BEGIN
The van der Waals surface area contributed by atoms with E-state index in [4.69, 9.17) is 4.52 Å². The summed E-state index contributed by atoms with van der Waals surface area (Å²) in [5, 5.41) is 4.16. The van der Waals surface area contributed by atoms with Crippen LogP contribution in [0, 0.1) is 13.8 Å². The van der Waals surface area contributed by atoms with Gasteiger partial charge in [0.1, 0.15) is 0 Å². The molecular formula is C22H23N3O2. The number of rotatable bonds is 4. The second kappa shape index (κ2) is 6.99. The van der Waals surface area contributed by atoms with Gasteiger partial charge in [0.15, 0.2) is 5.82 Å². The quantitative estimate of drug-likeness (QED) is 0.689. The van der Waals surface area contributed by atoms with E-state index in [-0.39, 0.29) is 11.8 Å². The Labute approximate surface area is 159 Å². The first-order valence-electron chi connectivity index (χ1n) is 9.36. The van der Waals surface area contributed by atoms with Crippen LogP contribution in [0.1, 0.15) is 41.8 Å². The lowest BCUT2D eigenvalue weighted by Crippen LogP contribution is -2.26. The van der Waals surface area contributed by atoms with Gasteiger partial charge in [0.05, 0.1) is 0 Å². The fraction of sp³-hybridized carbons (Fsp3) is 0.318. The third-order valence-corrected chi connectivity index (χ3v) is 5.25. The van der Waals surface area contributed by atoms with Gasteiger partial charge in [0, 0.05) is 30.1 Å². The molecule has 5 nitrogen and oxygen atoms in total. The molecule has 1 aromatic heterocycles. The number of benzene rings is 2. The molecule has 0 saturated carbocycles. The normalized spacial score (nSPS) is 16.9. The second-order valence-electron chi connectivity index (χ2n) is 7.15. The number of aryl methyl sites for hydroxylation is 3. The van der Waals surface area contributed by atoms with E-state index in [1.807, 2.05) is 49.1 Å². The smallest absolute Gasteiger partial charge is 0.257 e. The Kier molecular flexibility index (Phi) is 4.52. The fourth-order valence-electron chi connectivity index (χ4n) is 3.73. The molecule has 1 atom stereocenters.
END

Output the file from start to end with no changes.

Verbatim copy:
The van der Waals surface area contributed by atoms with E-state index in [4.69, 9.17) is 4.52 Å². The summed E-state index contributed by atoms with van der Waals surface area (Å²) in [5, 5.41) is 4.16. The van der Waals surface area contributed by atoms with Crippen LogP contribution in [0, 0.1) is 13.8 Å². The van der Waals surface area contributed by atoms with Gasteiger partial charge in [0.1, 0.15) is 0 Å². The molecular formula is C22H23N3O2. The number of rotatable bonds is 4. The second kappa shape index (κ2) is 6.99. The van der Waals surface area contributed by atoms with Gasteiger partial charge in [0.15, 0.2) is 5.82 Å². The quantitative estimate of drug-likeness (QED) is 0.689. The van der Waals surface area contributed by atoms with E-state index in [-0.39, 0.29) is 11.8 Å². The Labute approximate surface area is 159 Å². The first-order valence-electron chi connectivity index (χ1n) is 9.36. The van der Waals surface area contributed by atoms with Crippen LogP contribution in [0.1, 0.15) is 41.8 Å². The lowest BCUT2D eigenvalue weighted by Crippen LogP contribution is -2.26. The van der Waals surface area contributed by atoms with Gasteiger partial charge in [0.05, 0.1) is 0 Å². The fraction of sp³-hybridized carbons (Fsp3) is 0.318. The third-order valence-corrected chi connectivity index (χ3v) is 5.25. The van der Waals surface area contributed by atoms with Gasteiger partial charge in [0, 0.05) is 30.1 Å². The molecule has 5 nitrogen and oxygen atoms in total. The molecule has 1 aromatic heterocycles. The number of benzene rings is 2. The molecule has 0 saturated carbocycles. The normalized spacial score (nSPS) is 16.9. The second-order valence-electron chi connectivity index (χ2n) is 7.15. The number of aryl methyl sites for hydroxylation is 3. The van der Waals surface area contributed by atoms with E-state index in [1.807, 2.05) is 49.1 Å². The smallest absolute Gasteiger partial charge is 0.257 e. The Kier molecular flexibility index (Phi) is 4.52. The fourth-order valence-electron chi connectivity index (χ4n) is 3.73. The molecule has 1 atom stereocenters.